The series has eight novels, a collection of short stories, and a number of picture books and comic strips, all of them highly popular in Europe but less known here. Jansson was born in Finland in 1914, and her artistic family – her mother was an illustrator, her father a sculptor, their house a bohemian haven always open to everyone – inspired her Moominvalley and its inhabitants. The Moomins are white furry hippopotamus-like creatures with peaceful, fun-loving ways who live with their friends in a verdant valley between the sea and mountains, and have many adventures. The adventures themselves tend to be simple, consisting of friendly encounters, summer picnics, scavenger hunts, and journeys of exploration. In “Moominpappa at Sea,” for example, the family goes to live on a remote island where nothing much happens, and in an even more minimalistic “Moominland Midwinter” (my personal favorite), Moomintroll wakes up in the middle of winter, and, unlike his hibernating family, is unable to go back to sleep, then spends the rest of the book simply learning to accept the strange new world of the dark and the cold. There is a bit of magic, to be sure, as well as a healthy dose of natural disasters, danger, and excitement, but most of the events are of an ordinary, daily nature, yet they never fail to fill the Moomins with wonder and joy. And it is precisely this sense of quiet and rich familiarity that makes these books so deeply special amidst the standard vampire/demigod/wizard fare of the day. Simply put, these stories celebrate the best things in life – family, friendship, openness to new things and new people, love of beauty and nature – and they do so with much subtle humor and effortless charm.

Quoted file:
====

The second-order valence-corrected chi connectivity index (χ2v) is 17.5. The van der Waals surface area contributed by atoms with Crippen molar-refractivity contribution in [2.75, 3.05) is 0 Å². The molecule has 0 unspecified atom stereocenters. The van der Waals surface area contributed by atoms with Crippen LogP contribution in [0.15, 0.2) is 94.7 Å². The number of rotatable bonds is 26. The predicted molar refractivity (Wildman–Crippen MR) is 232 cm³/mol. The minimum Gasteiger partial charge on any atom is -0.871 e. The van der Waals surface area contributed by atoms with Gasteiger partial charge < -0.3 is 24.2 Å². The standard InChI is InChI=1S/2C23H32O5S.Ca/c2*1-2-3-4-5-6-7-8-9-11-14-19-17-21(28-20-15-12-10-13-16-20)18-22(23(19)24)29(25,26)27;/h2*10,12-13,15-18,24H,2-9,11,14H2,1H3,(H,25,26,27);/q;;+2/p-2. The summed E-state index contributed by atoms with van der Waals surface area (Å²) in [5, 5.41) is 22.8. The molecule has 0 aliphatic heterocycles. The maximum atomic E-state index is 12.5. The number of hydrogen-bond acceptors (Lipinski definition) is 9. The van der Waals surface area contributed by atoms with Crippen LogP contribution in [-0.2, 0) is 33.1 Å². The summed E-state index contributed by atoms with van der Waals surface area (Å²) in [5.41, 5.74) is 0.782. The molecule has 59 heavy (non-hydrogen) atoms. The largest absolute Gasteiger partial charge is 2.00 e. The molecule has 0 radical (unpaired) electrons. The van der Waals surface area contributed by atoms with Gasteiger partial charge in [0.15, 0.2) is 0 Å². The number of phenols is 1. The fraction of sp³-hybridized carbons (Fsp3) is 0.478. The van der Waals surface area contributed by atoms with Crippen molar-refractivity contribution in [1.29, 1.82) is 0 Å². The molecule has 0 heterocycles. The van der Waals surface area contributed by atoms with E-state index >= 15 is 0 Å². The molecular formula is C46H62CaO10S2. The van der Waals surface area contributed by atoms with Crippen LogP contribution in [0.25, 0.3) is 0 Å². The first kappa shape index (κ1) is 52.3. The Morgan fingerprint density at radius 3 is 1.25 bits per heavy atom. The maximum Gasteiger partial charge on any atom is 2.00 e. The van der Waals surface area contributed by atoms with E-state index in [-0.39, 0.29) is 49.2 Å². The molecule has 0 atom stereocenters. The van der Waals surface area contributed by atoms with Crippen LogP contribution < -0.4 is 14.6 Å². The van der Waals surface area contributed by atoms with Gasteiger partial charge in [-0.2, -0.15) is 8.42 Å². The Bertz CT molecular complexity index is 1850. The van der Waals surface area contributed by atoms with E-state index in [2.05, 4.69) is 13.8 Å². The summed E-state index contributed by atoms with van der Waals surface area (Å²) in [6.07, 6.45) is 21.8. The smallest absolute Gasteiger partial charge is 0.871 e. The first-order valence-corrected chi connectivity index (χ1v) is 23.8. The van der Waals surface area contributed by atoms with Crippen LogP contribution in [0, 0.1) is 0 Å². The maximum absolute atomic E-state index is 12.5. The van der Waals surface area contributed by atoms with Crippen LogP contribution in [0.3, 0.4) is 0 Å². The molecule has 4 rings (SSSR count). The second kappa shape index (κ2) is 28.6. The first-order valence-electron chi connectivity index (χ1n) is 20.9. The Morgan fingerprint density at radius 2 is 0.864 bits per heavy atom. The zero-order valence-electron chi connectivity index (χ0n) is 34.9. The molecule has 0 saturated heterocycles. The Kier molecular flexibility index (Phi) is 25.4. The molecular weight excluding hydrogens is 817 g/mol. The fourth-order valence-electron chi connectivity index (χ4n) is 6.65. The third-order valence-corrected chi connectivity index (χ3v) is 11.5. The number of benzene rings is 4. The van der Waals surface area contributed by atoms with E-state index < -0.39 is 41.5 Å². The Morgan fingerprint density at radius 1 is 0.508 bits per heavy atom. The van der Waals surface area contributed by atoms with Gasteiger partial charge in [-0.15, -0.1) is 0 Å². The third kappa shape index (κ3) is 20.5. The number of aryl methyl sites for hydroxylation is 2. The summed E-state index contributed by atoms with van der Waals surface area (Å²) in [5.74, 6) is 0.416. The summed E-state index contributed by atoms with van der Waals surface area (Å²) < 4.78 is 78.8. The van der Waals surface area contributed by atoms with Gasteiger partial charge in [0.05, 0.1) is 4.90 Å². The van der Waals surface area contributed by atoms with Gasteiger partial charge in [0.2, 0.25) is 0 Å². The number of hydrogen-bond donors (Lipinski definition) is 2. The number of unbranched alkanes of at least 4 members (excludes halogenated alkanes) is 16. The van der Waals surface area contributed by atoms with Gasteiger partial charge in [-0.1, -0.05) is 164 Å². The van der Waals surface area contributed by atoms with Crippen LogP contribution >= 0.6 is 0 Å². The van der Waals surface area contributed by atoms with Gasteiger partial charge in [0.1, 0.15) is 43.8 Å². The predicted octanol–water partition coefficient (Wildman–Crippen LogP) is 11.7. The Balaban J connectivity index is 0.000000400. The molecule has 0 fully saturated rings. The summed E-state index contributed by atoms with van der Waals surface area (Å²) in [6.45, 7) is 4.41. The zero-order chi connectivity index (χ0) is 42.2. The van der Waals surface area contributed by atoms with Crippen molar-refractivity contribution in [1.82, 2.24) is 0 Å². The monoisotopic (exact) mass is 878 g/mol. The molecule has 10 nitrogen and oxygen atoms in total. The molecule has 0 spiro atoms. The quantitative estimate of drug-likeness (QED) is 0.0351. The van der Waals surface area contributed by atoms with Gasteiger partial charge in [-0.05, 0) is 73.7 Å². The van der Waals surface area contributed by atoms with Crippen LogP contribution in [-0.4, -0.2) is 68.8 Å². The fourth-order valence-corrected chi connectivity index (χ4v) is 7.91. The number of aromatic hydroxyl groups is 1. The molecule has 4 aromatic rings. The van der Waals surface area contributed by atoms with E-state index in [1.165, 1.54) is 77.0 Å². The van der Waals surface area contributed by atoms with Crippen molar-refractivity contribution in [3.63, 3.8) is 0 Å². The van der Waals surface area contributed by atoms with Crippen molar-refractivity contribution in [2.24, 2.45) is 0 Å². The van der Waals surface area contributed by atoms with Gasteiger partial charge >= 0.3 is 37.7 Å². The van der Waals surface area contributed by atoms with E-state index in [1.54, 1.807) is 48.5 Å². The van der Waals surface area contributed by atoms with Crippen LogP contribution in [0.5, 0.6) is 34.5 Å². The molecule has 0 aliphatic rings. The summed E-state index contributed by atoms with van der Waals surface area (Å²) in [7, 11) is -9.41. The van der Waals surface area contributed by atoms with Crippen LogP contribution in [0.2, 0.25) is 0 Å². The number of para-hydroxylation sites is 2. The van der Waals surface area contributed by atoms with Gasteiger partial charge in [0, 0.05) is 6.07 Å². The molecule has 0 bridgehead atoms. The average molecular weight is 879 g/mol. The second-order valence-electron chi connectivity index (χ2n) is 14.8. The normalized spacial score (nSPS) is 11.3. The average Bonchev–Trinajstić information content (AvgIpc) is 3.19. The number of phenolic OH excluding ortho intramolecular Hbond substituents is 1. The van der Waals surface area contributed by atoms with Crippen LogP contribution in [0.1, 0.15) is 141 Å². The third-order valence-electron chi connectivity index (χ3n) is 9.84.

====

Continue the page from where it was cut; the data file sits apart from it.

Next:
To an adult reader, the books hold many pleasures. No other children’s series I know has such a wealth of recognizable types, except possibly “Winnie-the-Pooh,” and Jansson’s characters have the additional benefit of being gentle parodies of artists and intellectuals, endlessly entertaining to me as a writer. Moominpappa is penning down his memoirs in flowery prose and always cornering hapless family members into listening to him read from the manuscript; Snufkin the musician despises authority, gets nervous at the thought of material possessions, and likes to wander the world alone with nothing but his old shapeless hat and trusty mouth organ; Muskrat the philosopher pontificates on the “Uselessness of Everything” while enjoying, indeed demanding, his creature comforts. But the heart of the books is equally accessible to both adults and children – the loving Moominmamma, who happily cooks pancakes for a never-ending procession of new arrivals and carries a handbag that has everything needed for any emergency, her son Moomintroll, who is forever curious and kind, and Little My, a tiny creature of great spirit and independence.